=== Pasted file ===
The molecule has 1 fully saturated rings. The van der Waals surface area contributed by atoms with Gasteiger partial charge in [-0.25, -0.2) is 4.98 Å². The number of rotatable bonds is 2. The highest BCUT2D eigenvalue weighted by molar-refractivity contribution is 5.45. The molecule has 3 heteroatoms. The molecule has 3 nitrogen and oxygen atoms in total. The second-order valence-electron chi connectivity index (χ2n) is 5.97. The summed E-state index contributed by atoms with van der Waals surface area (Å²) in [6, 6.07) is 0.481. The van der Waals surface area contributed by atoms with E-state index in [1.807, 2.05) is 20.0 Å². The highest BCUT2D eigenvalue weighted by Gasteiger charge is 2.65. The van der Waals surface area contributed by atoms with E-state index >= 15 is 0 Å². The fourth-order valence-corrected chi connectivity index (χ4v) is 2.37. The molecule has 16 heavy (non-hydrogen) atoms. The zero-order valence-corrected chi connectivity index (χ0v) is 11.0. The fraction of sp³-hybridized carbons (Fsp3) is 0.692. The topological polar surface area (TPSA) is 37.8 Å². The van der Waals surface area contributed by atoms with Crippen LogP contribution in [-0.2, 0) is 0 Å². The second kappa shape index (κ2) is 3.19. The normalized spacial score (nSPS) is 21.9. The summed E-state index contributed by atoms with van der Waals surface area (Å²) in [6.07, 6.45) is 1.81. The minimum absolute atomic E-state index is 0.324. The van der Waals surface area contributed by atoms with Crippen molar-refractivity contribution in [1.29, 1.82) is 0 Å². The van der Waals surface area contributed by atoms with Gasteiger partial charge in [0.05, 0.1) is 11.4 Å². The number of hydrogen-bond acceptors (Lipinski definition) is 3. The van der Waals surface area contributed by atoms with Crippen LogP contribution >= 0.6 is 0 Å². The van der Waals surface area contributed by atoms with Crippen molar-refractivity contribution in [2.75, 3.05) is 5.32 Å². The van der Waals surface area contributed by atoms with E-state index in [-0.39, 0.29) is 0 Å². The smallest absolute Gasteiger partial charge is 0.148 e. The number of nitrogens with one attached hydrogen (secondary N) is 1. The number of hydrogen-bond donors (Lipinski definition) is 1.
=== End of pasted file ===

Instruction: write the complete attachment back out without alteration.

The molecule has 1 fully saturated rings. The van der Waals surface area contributed by atoms with Gasteiger partial charge in [-0.25, -0.2) is 4.98 Å². The number of rotatable bonds is 2. The highest BCUT2D eigenvalue weighted by molar-refractivity contribution is 5.45. The molecule has 3 heteroatoms. The molecule has 3 nitrogen and oxygen atoms in total. The second-order valence-electron chi connectivity index (χ2n) is 5.97. The summed E-state index contributed by atoms with van der Waals surface area (Å²) in [6, 6.07) is 0.481. The van der Waals surface area contributed by atoms with E-state index in [1.807, 2.05) is 20.0 Å². The highest BCUT2D eigenvalue weighted by Gasteiger charge is 2.65. The van der Waals surface area contributed by atoms with E-state index >= 15 is 0 Å². The fourth-order valence-corrected chi connectivity index (χ4v) is 2.37. The molecule has 16 heavy (non-hydrogen) atoms. The zero-order valence-corrected chi connectivity index (χ0v) is 11.0. The fraction of sp³-hybridized carbons (Fsp3) is 0.692. The topological polar surface area (TPSA) is 37.8 Å². The van der Waals surface area contributed by atoms with Crippen LogP contribution in [-0.2, 0) is 0 Å². The second kappa shape index (κ2) is 3.19. The normalized spacial score (nSPS) is 21.9. The summed E-state index contributed by atoms with van der Waals surface area (Å²) in [6.07, 6.45) is 1.81. The minimum absolute atomic E-state index is 0.324. The van der Waals surface area contributed by atoms with Crippen molar-refractivity contribution in [1.29, 1.82) is 0 Å². The van der Waals surface area contributed by atoms with Gasteiger partial charge in [0.05, 0.1) is 11.4 Å². The number of hydrogen-bond acceptors (Lipinski definition) is 3. The van der Waals surface area contributed by atoms with Crippen LogP contribution >= 0.6 is 0 Å². The van der Waals surface area contributed by atoms with Crippen molar-refractivity contribution in [2.75, 3.05) is 5.32 Å². The van der Waals surface area contributed by atoms with E-state index in [-0.39, 0.29) is 0 Å². The smallest absolute Gasteiger partial charge is 0.148 e. The number of nitrogens with one attached hydrogen (secondary N) is 1. The number of hydrogen-bond donors (Lipinski definition) is 1.